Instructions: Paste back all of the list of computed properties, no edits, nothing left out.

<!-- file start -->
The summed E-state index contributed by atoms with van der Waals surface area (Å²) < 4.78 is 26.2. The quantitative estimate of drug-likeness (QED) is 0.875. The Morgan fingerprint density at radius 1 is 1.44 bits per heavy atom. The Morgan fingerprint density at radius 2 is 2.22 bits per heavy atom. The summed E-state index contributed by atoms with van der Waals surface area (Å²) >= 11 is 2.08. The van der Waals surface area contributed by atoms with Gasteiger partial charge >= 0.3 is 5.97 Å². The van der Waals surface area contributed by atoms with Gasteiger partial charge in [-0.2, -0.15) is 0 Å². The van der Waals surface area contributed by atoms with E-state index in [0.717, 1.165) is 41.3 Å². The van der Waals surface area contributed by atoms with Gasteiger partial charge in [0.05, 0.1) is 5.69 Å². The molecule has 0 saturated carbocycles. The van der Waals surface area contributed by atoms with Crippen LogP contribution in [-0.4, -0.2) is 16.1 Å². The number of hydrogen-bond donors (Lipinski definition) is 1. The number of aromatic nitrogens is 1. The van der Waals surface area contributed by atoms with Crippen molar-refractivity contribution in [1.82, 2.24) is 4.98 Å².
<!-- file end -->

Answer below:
The summed E-state index contributed by atoms with van der Waals surface area (Å²) < 4.78 is 26.2. The quantitative estimate of drug-likeness (QED) is 0.875. The Morgan fingerprint density at radius 1 is 1.44 bits per heavy atom. The Morgan fingerprint density at radius 2 is 2.22 bits per heavy atom. The summed E-state index contributed by atoms with van der Waals surface area (Å²) >= 11 is 2.08. The van der Waals surface area contributed by atoms with Gasteiger partial charge >= 0.3 is 5.97 Å². The van der Waals surface area contributed by atoms with Gasteiger partial charge in [-0.2, -0.15) is 0 Å². The van der Waals surface area contributed by atoms with E-state index in [0.717, 1.165) is 41.3 Å². The van der Waals surface area contributed by atoms with Gasteiger partial charge in [0.05, 0.1) is 5.69 Å². The molecule has 0 saturated carbocycles. The van der Waals surface area contributed by atoms with Crippen LogP contribution in [-0.4, -0.2) is 16.1 Å². The number of hydrogen-bond donors (Lipinski definition) is 1. The number of aromatic nitrogens is 1. The van der Waals surface area contributed by atoms with Crippen molar-refractivity contribution in [1.82, 2.24) is 4.98 Å².